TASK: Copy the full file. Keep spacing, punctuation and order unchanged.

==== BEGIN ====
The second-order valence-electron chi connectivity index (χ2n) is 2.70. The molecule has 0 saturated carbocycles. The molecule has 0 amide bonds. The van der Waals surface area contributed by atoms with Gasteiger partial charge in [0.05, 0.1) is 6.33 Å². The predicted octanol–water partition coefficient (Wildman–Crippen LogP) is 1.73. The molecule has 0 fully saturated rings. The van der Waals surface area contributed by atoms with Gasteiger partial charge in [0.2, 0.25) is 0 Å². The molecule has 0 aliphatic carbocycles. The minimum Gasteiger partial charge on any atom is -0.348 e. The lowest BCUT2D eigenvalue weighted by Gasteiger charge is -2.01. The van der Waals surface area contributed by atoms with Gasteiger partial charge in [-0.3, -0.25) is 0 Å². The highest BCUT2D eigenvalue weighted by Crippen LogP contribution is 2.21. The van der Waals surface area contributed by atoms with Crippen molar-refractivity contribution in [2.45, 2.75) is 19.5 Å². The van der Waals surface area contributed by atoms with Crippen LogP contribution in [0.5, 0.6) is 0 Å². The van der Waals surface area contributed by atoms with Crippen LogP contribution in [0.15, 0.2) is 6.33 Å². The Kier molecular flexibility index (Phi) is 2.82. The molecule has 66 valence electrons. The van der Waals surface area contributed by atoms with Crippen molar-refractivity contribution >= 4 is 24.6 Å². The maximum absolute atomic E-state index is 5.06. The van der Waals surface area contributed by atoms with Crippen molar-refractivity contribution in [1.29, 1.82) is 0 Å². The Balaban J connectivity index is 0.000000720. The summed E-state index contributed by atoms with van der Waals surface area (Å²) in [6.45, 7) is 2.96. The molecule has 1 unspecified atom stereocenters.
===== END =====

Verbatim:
The second-order valence-electron chi connectivity index (χ2n) is 2.70. The molecule has 0 saturated carbocycles. The molecule has 0 amide bonds. The van der Waals surface area contributed by atoms with Gasteiger partial charge in [0.05, 0.1) is 6.33 Å². The predicted octanol–water partition coefficient (Wildman–Crippen LogP) is 1.73. The molecule has 0 fully saturated rings. The van der Waals surface area contributed by atoms with Gasteiger partial charge in [0.2, 0.25) is 0 Å². The molecule has 0 aliphatic carbocycles. The minimum Gasteiger partial charge on any atom is -0.348 e. The lowest BCUT2D eigenvalue weighted by Gasteiger charge is -2.01. The van der Waals surface area contributed by atoms with Gasteiger partial charge in [-0.3, -0.25) is 0 Å². The highest BCUT2D eigenvalue weighted by Crippen LogP contribution is 2.21. The van der Waals surface area contributed by atoms with Crippen molar-refractivity contribution in [2.45, 2.75) is 19.5 Å². The van der Waals surface area contributed by atoms with Crippen LogP contribution in [0.5, 0.6) is 0 Å². The van der Waals surface area contributed by atoms with Crippen LogP contribution in [0.15, 0.2) is 6.33 Å². The Kier molecular flexibility index (Phi) is 2.82. The molecule has 66 valence electrons. The van der Waals surface area contributed by atoms with Crippen molar-refractivity contribution >= 4 is 24.6 Å². The maximum absolute atomic E-state index is 5.06. The van der Waals surface area contributed by atoms with Crippen molar-refractivity contribution in [1.29, 1.82) is 0 Å². The Balaban J connectivity index is 0.000000720. The summed E-state index contributed by atoms with van der Waals surface area (Å²) in [6.45, 7) is 2.96. The molecule has 1 unspecified atom stereocenters.